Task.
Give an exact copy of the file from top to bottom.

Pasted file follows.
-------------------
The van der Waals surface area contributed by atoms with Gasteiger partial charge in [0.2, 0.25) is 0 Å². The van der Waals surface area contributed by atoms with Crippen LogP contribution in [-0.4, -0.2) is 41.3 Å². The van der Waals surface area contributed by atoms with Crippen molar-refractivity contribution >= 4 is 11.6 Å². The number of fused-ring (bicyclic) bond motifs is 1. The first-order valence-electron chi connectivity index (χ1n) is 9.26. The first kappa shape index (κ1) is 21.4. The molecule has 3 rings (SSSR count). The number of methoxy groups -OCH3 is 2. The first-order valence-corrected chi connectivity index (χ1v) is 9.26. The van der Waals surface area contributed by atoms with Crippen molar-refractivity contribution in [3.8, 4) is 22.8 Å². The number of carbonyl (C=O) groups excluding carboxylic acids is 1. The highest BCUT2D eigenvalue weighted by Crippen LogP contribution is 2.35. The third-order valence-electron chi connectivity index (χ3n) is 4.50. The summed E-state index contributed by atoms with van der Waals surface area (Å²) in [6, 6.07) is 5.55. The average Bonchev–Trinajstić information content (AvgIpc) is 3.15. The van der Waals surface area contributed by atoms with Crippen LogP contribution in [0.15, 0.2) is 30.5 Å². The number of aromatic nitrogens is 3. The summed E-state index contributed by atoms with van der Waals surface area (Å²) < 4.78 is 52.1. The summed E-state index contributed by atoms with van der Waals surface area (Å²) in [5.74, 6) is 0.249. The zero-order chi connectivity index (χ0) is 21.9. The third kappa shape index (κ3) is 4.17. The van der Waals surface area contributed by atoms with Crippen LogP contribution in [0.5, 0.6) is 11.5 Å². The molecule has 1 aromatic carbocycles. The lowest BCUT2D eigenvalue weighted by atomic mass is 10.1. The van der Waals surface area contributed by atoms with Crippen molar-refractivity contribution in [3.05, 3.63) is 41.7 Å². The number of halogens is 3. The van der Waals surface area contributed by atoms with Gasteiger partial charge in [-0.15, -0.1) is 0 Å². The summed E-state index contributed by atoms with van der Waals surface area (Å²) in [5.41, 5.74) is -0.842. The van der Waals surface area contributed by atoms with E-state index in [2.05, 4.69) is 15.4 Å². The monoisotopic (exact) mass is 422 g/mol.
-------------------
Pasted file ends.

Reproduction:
The van der Waals surface area contributed by atoms with Gasteiger partial charge in [0.2, 0.25) is 0 Å². The van der Waals surface area contributed by atoms with Crippen LogP contribution in [-0.4, -0.2) is 41.3 Å². The van der Waals surface area contributed by atoms with Crippen molar-refractivity contribution >= 4 is 11.6 Å². The number of fused-ring (bicyclic) bond motifs is 1. The first-order valence-electron chi connectivity index (χ1n) is 9.26. The first kappa shape index (κ1) is 21.4. The molecule has 3 rings (SSSR count). The number of methoxy groups -OCH3 is 2. The first-order valence-corrected chi connectivity index (χ1v) is 9.26. The van der Waals surface area contributed by atoms with Crippen molar-refractivity contribution in [3.8, 4) is 22.8 Å². The number of carbonyl (C=O) groups excluding carboxylic acids is 1. The highest BCUT2D eigenvalue weighted by Crippen LogP contribution is 2.35. The third-order valence-electron chi connectivity index (χ3n) is 4.50. The summed E-state index contributed by atoms with van der Waals surface area (Å²) in [6, 6.07) is 5.55. The average Bonchev–Trinajstić information content (AvgIpc) is 3.15. The van der Waals surface area contributed by atoms with Crippen LogP contribution in [0.15, 0.2) is 30.5 Å². The number of aromatic nitrogens is 3. The summed E-state index contributed by atoms with van der Waals surface area (Å²) < 4.78 is 52.1. The summed E-state index contributed by atoms with van der Waals surface area (Å²) in [5.74, 6) is 0.249. The zero-order chi connectivity index (χ0) is 21.9. The third kappa shape index (κ3) is 4.17. The van der Waals surface area contributed by atoms with Crippen LogP contribution in [0.5, 0.6) is 11.5 Å². The molecule has 1 aromatic carbocycles. The lowest BCUT2D eigenvalue weighted by atomic mass is 10.1. The van der Waals surface area contributed by atoms with Crippen molar-refractivity contribution in [3.05, 3.63) is 41.7 Å². The number of halogens is 3. The van der Waals surface area contributed by atoms with Gasteiger partial charge in [-0.15, -0.1) is 0 Å². The summed E-state index contributed by atoms with van der Waals surface area (Å²) in [5.41, 5.74) is -0.842. The van der Waals surface area contributed by atoms with E-state index in [2.05, 4.69) is 15.4 Å². The monoisotopic (exact) mass is 422 g/mol.